Reversing Age-Related Hair Loss in Women
Hair loss isn’t exclusively a male problem – approximately 50% of all women over the age of 50 experience a similar condition, referred to as female androgenetic alopecia. Symptoms in women are generally less severe than those experienced by men, appearing as an overall thinning of hairs across the top of the head, and the gradual loss of hairs down the center part-line of the scalp. The reason women experience milder symptoms is due to hormonal differences – women produce significantly lower amounts of testosterone than men (about 95% less on average). Women also produce lower levels – about 60 percent less than men – of the enzyme 5α-reductase that converts testosterone into DHT.
Additionally, women produce higher levels of another enzyme, aromatase (estrogen synthase), that converts testosterone into the female hormone, estradiol. While males also produce small amounts of aromatase, research has shown that aromatase levels in the frontal and rear scalp follicles in women are four to six times higher than in men, which is why women rarely lose hair in these areas.
Human Trials – Alopecia Totalis
Following the positive outcome of the male pattern baldness trials, the researchers began to test the new formula on several women diagnosed with Alopecia totalis, a condition that causes lymphocytes to attack hair follicles during the growth phase of the hair cycle. In extreme cases, Alopecia totalis can result in the total loss of hair on the head, face, eyebrows and eyelashes within six months. Full recovery is rare, and even with effective treatment, new hair growth in patients with alopecia totalis is often incomplete.
• CASE 1: Ms. Y., 26-years-old, was diagnosed with Alopecia totalis in July, 2006. Early signs of hair loss were attributed to stress from work and school, but within two months all of the hair on her head, eyebrows included, had dropped out. Conventional treatment failed to address the problem, and when Ms. Y. entered the trial all that remained were a few black strands in the occipital region (Fig. 1). After taking PriaPlex for six months, new hair began to appear (Fig. 2). After two years of treatment, Ms. Y. fully regrew her hair. (Fig. 3) Two years after completing treatment, Ms. Y. reports that her hair is still full and strong, with good volume and no further loss.CASE 2: Ms. L. had previously tried every other available treatment to reverse her hair loss, but all failed. She had been completely bald for eight years by the time she enrolled in the trial. After taking the formula for six months, there was no improvement in her condition and Ms. L. decided to discontinue treatment (see note).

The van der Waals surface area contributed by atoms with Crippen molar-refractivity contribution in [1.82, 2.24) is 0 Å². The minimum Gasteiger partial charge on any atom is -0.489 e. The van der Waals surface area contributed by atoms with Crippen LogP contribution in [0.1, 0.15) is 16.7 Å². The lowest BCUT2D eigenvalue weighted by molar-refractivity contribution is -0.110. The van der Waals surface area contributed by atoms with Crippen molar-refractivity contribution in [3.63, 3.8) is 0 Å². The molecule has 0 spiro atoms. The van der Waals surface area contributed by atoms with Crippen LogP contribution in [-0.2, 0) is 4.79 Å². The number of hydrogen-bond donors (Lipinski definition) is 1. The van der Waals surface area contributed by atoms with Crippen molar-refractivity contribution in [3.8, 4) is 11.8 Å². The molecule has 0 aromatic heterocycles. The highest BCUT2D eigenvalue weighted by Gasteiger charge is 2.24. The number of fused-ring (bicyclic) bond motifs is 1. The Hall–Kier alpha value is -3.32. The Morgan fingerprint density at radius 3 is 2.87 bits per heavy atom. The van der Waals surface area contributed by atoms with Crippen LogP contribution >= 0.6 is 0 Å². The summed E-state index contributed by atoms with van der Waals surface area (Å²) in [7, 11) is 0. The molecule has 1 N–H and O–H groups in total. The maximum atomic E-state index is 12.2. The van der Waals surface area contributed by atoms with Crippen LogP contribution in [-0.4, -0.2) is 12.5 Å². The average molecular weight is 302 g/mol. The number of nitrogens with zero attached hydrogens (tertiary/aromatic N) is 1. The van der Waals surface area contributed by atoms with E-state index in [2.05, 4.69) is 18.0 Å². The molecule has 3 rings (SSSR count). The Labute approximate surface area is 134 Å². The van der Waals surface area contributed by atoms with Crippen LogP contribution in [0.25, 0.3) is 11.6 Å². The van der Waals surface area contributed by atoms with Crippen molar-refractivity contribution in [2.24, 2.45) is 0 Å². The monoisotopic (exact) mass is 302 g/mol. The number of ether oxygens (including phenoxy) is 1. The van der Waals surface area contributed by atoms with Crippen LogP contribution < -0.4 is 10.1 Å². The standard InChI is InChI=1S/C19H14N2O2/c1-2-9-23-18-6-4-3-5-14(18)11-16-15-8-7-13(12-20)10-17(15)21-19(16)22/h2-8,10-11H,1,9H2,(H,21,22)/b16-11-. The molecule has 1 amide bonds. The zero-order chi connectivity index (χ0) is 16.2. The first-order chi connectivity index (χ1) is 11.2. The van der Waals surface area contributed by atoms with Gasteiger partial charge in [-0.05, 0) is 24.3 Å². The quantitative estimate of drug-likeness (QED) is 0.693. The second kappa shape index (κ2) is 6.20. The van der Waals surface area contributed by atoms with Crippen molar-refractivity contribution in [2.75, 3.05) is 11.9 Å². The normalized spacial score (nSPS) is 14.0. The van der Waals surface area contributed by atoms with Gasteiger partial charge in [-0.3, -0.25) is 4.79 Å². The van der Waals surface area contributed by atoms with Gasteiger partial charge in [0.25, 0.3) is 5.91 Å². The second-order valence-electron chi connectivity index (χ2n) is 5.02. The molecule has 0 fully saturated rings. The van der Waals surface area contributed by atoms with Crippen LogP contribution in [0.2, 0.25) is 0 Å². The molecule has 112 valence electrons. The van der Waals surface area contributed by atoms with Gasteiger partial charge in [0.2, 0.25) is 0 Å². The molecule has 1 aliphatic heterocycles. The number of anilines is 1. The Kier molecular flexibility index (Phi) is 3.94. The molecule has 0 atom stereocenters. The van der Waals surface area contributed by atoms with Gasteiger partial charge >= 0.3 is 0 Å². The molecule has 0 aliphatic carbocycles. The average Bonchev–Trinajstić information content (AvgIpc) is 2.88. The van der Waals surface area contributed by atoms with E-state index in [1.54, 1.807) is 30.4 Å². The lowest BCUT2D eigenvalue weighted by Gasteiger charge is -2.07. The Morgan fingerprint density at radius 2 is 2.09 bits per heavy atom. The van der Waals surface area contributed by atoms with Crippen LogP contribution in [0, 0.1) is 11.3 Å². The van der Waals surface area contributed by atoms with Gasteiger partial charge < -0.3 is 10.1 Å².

CASE 3: Ms. H., 28-years-old, experienced serious, unexplained hair loss in the summer of 2007, and within two months had lost all of her hair, including eyebrows (Fig. 4). Ms. H. began to experience new hair growth within two months of taking PriaPlex (Fig. 5). Significantly, Ms. H. reported that her previously white hair was growing back in her natural color, black (Fig. 6). The researchers expected that newly grown hair would not regain its original color for at least 2 or 3 full hair cycles, so her case was especially interesting. Ms. H. reached a near-full recovery in six months. Unfortunately, Ms. H. stopped taking PriaPlex after her initial treatment and experienced a relapse after six months.NOTE: Each of the cases of Alopecia Totalis discussed above resulted in completely different outcomes: the first was successful, the second ineffective, and the third a relapse. Note that in the third case, researchers had previously predicted that newly grown hair would not regain its original color for at least two or three full hair cycles, so her case was especially interesting.
SUMMARY: From these cases the scientists concluded that the longer one waits before beginning treatment with PriaPlex, the greater the chances for permanent and unrecoverable damage to hair follicles. The scientists also concluded that early treatment at the first signs of hair loss improves the probability of total recovery. Additionally, treatments have to be continued until the underlying condition is eliminated to prevent a future recurrence of hair loss.